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Classical Music in the 21st Century

Melanie Spanswick


 Classical music is often thought of as a hybrid style that you either love or hate. There is a notion that you have to be ‘taught’ or even ‘brought up’ to enjoy it and there is an element of truth here. Sometimes it’s not immediately accessible, rather like jazz and other genres. I can never understand those who like folk or country music but I suspect that, like many other things in life, once you delve into these styles, you learn to fully appreciate them and then eventually, like them. With this in mind, it would be wonderful if everyone could be given music appreciation classes at school incorporating all music types but specifically classical music.  Many scientific studies have shown that learning to play an instrument and studying classical music improves learning ability and IQ levels. It also brings a distinctly calming effect to whoever listens to it.

 What drew me to this style is the absolute passion that the music evokes.  It is possible to feel a whole gamut of emotions in just one piece of Beethoven.  The climaxes and colour found in works of the great classical composers are far more explosive and consuming than those found in say a pop song. However, there is a place for pop music and therefore a place for classical. It is all a matter of balance.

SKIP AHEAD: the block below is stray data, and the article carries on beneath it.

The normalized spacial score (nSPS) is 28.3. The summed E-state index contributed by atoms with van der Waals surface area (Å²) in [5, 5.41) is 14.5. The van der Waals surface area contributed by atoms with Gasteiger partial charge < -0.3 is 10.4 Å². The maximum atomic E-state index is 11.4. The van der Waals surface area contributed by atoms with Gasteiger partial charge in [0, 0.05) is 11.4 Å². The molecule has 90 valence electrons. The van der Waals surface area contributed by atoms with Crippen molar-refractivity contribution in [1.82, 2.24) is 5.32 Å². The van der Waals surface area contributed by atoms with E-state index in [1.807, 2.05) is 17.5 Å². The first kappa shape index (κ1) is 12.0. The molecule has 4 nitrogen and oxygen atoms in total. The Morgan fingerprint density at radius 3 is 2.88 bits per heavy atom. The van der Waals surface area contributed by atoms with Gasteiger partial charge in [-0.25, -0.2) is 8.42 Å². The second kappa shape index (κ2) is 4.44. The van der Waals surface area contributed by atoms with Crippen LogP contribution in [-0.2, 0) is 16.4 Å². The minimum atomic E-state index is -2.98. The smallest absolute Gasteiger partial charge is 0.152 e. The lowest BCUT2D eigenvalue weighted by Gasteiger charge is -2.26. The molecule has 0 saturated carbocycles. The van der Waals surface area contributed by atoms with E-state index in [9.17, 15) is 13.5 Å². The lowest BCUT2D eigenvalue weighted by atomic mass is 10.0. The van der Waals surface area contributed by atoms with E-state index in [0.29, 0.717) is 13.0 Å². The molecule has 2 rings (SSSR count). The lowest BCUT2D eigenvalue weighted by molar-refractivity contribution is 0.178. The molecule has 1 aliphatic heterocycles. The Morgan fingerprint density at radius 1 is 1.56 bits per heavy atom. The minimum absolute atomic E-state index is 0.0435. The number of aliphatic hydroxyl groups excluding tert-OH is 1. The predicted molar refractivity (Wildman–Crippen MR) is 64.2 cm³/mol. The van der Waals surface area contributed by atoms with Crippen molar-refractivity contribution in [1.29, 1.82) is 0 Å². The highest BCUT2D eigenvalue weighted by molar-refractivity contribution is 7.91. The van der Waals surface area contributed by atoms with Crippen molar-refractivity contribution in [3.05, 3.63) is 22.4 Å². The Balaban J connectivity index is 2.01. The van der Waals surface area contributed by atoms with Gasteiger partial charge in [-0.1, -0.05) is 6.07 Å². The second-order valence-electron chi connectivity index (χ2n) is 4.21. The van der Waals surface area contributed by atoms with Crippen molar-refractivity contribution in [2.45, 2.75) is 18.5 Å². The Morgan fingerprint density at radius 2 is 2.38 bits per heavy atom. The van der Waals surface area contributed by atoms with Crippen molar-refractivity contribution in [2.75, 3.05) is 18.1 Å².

That balance definitely needs to be redressed or we could be in the very depressing situation of losing classical music forever.  Classical CD sales are at an all time low, and concerts rarely sell out (with the exception of a few artists and events such as the last night of the Proms).  It is easy to blame this on the current economic climate, but the reality is that the majority do not want to listen to classical music.  Certain trends over the last few years have tried to redress the balance: ‘Crossover’ music, an often abridged version of classical, has become very popular featuring artists such as Katherine Jenkins, Russell Watson and Vanessa Mae. Whilst the works these artists perform are often not strictly classical, they give the impression of being so and are therefore more attractive or palatable to the listener.  It is interesting to note that in many other countries (Japan, France, and Germany to name but a few) classical music is often in the mainstream charts alongside pop, indie, folk and rock. The radio station, Classic FM, has also played a part in popularising this style although it too increasingly broadcasts film and crossover music in order to keep healthy audience numbers.

The real crux in addressing this problem seems to me to be in teaching young people, and in particular children, to ‘enjoy’ or at least appreciate classical music. Then they can decide for themselves and they may even think that it is ‘cool’ to like it, brushing off its stuffy demeanour once and for all.  We can only hope that this may happen in the not too distant future.